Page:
Lately I’ve been diving back into the world of Michael Mann, culminating in his masterpiece Heat. I want to comment on that film at some point, but I’m still collecting ideas, putting my thoughts together. I have also been watching the show Luck, which was on HBO a couple years back. It’s a show that centers around a racetrack and the personalities that surround are a part of that world. Mann was a producer and director of the pilot. The show was created by David Milch who is one of the most interesting minds and greatest writers in television. Deadwood, a show he created, is one of the high-water marks of television for me. It is as close to Shakespeare as we are likely to see in our time. I think anyone that wants to understand our country should visit that show. Anyway, while looking up information on Luck, I found this interview with both Milch and Mann. It is short but fascinating.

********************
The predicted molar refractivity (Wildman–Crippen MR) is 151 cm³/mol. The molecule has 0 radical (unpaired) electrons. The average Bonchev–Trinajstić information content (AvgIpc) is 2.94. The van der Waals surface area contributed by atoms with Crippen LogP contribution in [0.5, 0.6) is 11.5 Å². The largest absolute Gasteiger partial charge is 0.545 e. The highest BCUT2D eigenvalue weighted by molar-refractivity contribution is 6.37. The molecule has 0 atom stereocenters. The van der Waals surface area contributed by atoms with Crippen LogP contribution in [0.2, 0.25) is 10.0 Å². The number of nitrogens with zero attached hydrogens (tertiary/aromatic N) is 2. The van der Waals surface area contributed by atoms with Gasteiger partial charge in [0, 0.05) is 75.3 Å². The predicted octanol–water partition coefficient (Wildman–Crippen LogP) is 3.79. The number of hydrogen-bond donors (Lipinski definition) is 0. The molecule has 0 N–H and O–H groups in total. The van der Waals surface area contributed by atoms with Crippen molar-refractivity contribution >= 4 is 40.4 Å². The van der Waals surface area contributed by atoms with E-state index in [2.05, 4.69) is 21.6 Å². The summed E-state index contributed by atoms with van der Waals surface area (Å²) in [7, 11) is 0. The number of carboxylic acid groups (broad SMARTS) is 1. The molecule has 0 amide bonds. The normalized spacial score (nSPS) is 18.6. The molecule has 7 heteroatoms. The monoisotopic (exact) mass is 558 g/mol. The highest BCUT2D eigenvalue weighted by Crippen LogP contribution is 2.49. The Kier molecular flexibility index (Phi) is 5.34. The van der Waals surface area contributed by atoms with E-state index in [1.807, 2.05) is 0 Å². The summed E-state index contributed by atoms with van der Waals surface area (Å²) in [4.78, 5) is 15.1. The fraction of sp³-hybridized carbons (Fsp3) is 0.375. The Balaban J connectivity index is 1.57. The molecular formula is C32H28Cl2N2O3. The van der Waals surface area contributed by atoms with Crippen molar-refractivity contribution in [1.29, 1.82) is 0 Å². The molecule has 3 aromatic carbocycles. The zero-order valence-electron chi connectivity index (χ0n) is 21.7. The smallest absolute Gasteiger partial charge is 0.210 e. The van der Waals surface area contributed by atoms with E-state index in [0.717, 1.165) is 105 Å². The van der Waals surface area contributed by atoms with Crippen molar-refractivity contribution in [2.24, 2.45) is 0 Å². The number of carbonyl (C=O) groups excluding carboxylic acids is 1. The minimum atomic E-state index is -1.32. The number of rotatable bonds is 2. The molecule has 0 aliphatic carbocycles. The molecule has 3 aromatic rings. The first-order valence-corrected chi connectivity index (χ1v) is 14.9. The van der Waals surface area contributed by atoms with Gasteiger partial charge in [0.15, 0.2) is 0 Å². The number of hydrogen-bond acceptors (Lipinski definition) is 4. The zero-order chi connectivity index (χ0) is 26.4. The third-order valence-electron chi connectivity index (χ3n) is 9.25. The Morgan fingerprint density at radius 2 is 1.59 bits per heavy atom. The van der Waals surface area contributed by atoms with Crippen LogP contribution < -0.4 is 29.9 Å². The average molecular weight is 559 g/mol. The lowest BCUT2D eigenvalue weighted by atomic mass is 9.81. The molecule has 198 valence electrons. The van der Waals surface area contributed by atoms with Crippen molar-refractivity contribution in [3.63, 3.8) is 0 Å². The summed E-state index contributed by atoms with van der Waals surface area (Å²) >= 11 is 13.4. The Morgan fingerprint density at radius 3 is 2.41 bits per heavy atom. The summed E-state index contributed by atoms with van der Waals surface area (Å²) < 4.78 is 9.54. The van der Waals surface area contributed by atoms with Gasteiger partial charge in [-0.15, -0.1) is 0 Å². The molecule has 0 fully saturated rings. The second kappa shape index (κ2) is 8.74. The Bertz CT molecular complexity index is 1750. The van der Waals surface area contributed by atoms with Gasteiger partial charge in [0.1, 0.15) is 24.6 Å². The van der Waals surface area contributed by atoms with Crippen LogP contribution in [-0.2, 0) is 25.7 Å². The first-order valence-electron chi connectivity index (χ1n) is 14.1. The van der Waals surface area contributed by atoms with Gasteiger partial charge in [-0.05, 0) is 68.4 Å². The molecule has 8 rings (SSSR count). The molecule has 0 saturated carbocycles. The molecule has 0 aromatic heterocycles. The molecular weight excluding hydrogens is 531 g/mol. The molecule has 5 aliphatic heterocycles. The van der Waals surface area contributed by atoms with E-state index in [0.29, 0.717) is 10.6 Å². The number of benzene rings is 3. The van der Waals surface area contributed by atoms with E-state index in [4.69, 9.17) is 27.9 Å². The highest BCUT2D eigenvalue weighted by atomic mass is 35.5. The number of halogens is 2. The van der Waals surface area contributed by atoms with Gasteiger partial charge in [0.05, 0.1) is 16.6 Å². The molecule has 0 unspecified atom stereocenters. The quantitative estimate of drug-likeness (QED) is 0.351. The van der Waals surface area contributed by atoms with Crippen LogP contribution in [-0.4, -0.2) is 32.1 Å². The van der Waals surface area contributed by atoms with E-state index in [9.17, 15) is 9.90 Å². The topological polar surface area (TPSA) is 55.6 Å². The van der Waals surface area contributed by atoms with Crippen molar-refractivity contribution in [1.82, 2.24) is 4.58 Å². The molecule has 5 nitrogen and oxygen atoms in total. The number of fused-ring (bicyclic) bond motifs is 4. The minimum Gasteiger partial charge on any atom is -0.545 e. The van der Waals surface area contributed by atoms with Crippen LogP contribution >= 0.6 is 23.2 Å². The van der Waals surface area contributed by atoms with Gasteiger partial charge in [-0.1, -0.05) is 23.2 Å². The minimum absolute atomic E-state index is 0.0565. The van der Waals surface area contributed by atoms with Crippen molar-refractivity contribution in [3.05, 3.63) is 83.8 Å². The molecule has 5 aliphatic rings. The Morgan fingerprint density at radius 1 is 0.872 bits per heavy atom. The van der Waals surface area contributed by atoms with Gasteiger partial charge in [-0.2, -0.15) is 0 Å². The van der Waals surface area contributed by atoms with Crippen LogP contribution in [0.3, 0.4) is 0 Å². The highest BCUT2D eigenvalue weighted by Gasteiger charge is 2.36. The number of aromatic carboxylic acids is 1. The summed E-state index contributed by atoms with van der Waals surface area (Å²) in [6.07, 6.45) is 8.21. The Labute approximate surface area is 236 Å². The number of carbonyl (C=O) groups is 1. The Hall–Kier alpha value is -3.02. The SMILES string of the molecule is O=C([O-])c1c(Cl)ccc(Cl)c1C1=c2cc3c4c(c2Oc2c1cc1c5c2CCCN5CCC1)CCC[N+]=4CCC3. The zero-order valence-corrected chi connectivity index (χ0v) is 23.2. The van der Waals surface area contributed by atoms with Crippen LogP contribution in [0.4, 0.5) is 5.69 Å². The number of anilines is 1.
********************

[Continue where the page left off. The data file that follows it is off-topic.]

One of the first movie soundtracks I ever loved, that wasn’t strictly pop music, was the soundtrack to Michael Mann’s Heat. Moby, U2, and Brian Eno do make appearances, but vocals are kept to a minimum. The music is mostly hauntingly beautiful, with occasional forays into tense discord. Rarely do film and music link up so well together. Mann’s film is full of shades of blue, modern and sleek. The music has the same sleekness, full of ambient soundscapes that recall a city in the wee hours of the morning. The music rarely tells you how to feel. It is instead full of wonder, opening the door to a higher emotional state. The same piece may be lonely, beautiful, or tense, depending on the mood that you listen to it in. Above is a Michael Brooks instrumental called Ultramarine. It is a good piece to listen to because it features several elements that appear elsewhere on the soundtrack. It has percussive textures like Brian Eno’s Force Marker, a beautiful theme like Moby’s God Moving Over the Face of the Waters, and an overall ambience to it like much of the soundtrack.